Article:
The ORIGINAL Plinko Board
We turn our attention to the original Plinko board which has 9 columns and 13 rows.
One way to quantify the likelihood of winning certain amounts is to count the paths from each of the top slots to the ending slots. To do this, we can use the same Pascal's Triangle technique that we used for the smaller board.
To obtain the number of paths to each of the slots using Pascal's Triangle, we display Pascal's Triangle superimposed on the big Plinko game board. To account for the loss of paths when a chip comes into contact with the side of the board, we must subtract. The subtractions we must make are shown in RED on the board. The final path counts for the affected cells are shown in blue.
Thus, there are 54 paths from E to A', 219 paths from E to B', etc.
Instructor's Note: Path counts from the various starting slots are shown here.
The probabilities that a chip starting in slot E will land in a particular slot can be computed using an argument based on the number of paths and tree diagrams. Click here. However, the technique involving Pascal's Triangle that we observed for the small board case also works for the larger Plinko board (this has been verified for a Plinko board with 9 starting and ending columns with 13 rows using probability tree diagrams by S. Lanier and S. Barrs and independently using path counts by L. Roberts).
To determine the probabilities that a chip will fall from slot E to the various slots at the bottom can be computed in an approach similar to what we used for the smaller board. Superimposing Pascal's Triangle over the game board in Figure 8, we look at the last row. The sum of the entries is 212 = 4096. This is the denominator of the probability fractions because there is at least one path that has probability 1/212.
To compute the numerators for the probability fractions using the thirteenth (n = 12) row of Pascal's Triangle, reflect the entries outside the board to the inside and add.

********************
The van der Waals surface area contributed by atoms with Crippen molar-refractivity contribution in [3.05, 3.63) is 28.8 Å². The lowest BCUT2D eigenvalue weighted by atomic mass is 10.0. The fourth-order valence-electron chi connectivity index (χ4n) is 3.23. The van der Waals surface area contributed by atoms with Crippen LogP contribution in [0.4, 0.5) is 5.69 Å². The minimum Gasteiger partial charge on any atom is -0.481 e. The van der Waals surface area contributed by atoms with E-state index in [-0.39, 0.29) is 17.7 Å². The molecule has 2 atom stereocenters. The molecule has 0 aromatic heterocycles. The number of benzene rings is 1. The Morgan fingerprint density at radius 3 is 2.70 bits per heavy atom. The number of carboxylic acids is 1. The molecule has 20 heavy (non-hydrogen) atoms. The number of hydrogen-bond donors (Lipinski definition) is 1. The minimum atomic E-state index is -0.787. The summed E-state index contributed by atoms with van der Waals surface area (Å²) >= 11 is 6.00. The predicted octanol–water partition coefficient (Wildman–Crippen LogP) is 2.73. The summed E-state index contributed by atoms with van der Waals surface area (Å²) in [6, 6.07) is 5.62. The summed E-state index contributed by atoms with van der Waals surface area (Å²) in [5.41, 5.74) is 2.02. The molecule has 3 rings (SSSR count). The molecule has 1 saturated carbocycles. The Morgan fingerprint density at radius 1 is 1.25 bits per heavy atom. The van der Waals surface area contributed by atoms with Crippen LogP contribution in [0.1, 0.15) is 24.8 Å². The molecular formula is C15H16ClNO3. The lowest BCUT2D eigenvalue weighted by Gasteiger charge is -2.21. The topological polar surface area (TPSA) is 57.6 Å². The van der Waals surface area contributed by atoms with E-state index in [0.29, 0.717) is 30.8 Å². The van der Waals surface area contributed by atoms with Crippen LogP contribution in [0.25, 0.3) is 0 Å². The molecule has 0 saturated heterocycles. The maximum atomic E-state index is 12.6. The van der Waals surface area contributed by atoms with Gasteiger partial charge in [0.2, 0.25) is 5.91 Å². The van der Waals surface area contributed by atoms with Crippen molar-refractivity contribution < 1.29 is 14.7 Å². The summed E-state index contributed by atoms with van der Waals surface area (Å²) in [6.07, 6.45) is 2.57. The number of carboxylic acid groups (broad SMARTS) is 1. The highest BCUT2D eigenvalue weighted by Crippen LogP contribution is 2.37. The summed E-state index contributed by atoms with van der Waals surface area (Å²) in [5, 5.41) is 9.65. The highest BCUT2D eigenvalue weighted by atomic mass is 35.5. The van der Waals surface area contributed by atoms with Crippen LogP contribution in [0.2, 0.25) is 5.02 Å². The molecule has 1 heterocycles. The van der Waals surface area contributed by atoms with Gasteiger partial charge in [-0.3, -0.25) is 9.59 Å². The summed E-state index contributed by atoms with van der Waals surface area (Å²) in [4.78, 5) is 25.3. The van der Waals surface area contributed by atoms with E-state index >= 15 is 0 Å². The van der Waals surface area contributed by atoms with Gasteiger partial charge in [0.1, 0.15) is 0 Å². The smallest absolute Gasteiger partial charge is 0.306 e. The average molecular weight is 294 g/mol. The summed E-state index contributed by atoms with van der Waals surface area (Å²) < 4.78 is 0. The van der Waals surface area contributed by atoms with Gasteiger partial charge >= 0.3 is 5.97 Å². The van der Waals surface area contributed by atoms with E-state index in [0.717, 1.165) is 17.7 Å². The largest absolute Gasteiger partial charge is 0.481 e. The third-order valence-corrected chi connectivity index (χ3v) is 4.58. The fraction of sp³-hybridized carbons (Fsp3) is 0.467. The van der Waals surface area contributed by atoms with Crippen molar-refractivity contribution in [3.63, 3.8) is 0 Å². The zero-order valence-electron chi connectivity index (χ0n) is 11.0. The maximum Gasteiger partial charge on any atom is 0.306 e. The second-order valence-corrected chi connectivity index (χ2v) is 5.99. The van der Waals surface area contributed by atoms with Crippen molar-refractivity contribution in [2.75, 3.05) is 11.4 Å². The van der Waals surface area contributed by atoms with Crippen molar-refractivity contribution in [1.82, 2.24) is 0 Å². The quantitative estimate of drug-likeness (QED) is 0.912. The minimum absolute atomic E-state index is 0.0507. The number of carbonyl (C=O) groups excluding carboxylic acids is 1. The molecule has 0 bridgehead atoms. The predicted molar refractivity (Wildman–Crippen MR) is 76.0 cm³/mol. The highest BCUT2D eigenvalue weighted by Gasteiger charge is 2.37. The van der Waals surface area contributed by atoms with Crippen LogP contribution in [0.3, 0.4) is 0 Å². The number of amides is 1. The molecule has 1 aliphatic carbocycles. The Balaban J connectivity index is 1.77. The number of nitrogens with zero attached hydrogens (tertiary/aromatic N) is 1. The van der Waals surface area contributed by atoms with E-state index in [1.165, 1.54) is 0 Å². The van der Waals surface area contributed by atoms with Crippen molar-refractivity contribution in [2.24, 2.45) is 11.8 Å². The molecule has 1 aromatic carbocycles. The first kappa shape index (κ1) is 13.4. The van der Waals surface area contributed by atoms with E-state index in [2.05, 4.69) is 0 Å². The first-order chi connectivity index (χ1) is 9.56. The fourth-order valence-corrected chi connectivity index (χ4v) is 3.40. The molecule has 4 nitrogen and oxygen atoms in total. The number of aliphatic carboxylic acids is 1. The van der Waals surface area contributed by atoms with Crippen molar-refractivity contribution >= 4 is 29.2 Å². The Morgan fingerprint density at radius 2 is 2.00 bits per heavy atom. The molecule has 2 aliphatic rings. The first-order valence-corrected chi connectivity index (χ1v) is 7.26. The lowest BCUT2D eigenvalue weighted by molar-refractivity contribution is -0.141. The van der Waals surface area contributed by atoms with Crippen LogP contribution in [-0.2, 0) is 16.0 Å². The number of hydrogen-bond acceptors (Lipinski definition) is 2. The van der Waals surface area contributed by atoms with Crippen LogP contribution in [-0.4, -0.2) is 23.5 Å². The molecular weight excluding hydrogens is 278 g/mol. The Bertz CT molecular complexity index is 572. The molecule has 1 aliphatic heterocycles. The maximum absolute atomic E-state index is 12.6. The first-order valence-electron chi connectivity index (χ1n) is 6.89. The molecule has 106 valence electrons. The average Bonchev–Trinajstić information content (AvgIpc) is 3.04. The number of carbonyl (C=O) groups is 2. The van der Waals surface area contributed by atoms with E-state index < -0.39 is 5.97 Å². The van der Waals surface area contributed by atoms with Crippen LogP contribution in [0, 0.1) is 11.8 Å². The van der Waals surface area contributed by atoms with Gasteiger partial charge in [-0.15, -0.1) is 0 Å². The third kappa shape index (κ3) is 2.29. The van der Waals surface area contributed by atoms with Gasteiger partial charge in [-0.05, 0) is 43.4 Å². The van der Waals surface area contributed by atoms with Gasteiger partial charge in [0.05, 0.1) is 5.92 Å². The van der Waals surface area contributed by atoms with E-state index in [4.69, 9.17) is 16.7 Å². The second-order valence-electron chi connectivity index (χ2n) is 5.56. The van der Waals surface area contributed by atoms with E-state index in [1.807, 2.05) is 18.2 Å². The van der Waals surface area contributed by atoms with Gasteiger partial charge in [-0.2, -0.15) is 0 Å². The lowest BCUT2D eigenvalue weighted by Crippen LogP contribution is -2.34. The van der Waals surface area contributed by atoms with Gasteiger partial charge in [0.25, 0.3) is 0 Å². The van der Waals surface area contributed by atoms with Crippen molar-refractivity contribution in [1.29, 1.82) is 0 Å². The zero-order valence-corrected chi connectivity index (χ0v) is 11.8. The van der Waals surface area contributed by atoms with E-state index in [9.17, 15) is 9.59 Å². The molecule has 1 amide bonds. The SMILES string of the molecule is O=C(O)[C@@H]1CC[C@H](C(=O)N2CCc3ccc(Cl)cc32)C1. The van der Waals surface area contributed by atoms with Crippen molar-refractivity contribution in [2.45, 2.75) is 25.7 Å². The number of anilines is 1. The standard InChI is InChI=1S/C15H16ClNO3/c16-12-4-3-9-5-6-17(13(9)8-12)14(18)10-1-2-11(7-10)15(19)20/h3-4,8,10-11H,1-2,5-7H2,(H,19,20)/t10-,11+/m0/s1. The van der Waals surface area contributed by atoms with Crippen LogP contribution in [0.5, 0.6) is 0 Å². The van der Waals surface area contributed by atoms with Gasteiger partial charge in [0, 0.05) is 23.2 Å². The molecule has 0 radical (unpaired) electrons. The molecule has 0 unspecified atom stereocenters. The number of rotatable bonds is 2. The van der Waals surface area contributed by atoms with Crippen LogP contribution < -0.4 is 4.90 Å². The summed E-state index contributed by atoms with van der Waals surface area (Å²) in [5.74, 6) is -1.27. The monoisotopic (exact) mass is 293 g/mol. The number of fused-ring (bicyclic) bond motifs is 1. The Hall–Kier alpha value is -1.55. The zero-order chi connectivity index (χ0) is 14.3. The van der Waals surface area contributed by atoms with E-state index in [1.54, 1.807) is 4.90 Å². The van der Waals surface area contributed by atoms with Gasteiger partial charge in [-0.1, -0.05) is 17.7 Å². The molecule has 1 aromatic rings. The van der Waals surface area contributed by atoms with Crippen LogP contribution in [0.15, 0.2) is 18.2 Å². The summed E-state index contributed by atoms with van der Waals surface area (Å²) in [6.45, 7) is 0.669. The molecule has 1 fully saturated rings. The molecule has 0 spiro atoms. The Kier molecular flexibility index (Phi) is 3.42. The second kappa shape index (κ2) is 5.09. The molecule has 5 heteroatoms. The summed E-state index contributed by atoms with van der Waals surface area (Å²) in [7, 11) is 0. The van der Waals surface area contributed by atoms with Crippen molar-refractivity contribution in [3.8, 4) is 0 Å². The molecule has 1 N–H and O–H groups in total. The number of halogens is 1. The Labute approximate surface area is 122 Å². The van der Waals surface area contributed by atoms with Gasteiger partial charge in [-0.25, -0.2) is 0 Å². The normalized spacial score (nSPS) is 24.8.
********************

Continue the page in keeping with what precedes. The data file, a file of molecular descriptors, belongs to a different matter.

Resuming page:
The probabilities with which a chip will land in one of the slots at the bottom given that it is dropped from slot E are computed and shown below as fractions as well as to three decimal places.
A summary of the conditional probability computations (using the approach involving Pascal's Triangle) for a chip starting in slots A, B, C, and D is given here.
When playing a game of chance that involves money, it is interesting to think about how much money we might expect to win. In mathematical terms, this concept is defined to be expected value or mathematical expectation. We define expected value (in the context of the Plinko game) as follows. This will help us to determine expected winnings associated with playing the Plinko game.
Using asummary of the probabilities, we can now discuss probabilities for winning and the expected values, i.e. the expected winnings, associated with playing the game.
Summary of Conditional Probabilities:
What do the conditional probabilities tell us about the probabilities that we'll win money? Notice that for each chip that we use, there are two columns in which we can win $0, $100, $500, and $1000, so we add the conditional probabilities in each row corresponding to $0, $100, $500, and $1000, respectively. There is only one column in which we can win $10000. This information is summarized in the table below.
Based on the theoretical probabilities we have calculated, we can make the following observations.
We can use the probabilities above to determine the expected winnings.
For example, for each chip dropped in A,
winnings = 0.113*0 + 0.226*100+0.387*500+0.242*1000+0.032*10000
In a similar way we can compute the expected winnings for a chip dropped in the other slots. The expected winnings are summarized in the table below.
In the table above, we used the theoretical probabilities to obtain the expected winnings. If we obtain experimental probabilities, the expected value is the average value of the outcomes over many repetitions. So if we run many simulations of the Plinko game and determine the winnings of each trial, the expected value is the average of the winnings over the number of trials.
Do these numbers GUARANTEE that we would win a certain (hopefully significant) amount of money if we use the probability analysis to develop a strategy for playing Plinko on The Price is Right?
The short answer is "NO."
Probabilities only express likelihoods in which we can place more and more confidence with a larger and larger number of trials.